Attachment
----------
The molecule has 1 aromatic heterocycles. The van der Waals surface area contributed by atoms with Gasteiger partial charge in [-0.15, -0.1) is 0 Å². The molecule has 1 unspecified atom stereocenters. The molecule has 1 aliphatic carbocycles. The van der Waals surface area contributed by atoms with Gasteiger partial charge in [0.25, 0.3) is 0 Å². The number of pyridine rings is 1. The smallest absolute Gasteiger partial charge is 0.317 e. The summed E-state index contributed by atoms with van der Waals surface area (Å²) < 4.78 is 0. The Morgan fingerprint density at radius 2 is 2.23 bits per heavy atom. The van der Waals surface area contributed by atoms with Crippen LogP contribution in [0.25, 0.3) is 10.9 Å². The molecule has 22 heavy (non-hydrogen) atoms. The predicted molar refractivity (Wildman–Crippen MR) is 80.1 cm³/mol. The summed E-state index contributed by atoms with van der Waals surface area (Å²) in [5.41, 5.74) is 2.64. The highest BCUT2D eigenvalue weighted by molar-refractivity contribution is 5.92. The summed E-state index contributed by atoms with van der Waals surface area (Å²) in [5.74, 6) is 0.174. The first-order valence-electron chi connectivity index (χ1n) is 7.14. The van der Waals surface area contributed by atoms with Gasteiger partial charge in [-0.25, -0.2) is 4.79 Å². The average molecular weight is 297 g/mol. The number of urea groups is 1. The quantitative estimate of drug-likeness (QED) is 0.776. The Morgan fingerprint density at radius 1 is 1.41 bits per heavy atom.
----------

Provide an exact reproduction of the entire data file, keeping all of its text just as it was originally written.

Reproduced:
The molecule has 1 aromatic heterocycles. The van der Waals surface area contributed by atoms with Gasteiger partial charge in [-0.15, -0.1) is 0 Å². The molecule has 1 unspecified atom stereocenters. The molecule has 1 aliphatic carbocycles. The van der Waals surface area contributed by atoms with Gasteiger partial charge in [0.25, 0.3) is 0 Å². The number of pyridine rings is 1. The smallest absolute Gasteiger partial charge is 0.317 e. The summed E-state index contributed by atoms with van der Waals surface area (Å²) < 4.78 is 0. The Morgan fingerprint density at radius 2 is 2.23 bits per heavy atom. The van der Waals surface area contributed by atoms with Crippen LogP contribution in [0.25, 0.3) is 10.9 Å². The molecule has 22 heavy (non-hydrogen) atoms. The predicted molar refractivity (Wildman–Crippen MR) is 80.1 cm³/mol. The summed E-state index contributed by atoms with van der Waals surface area (Å²) in [5.41, 5.74) is 2.64. The highest BCUT2D eigenvalue weighted by molar-refractivity contribution is 5.92. The summed E-state index contributed by atoms with van der Waals surface area (Å²) in [5.74, 6) is 0.174. The first-order valence-electron chi connectivity index (χ1n) is 7.14. The van der Waals surface area contributed by atoms with Gasteiger partial charge in [-0.25, -0.2) is 4.79 Å². The average molecular weight is 297 g/mol. The number of urea groups is 1. The quantitative estimate of drug-likeness (QED) is 0.776. The Morgan fingerprint density at radius 1 is 1.41 bits per heavy atom.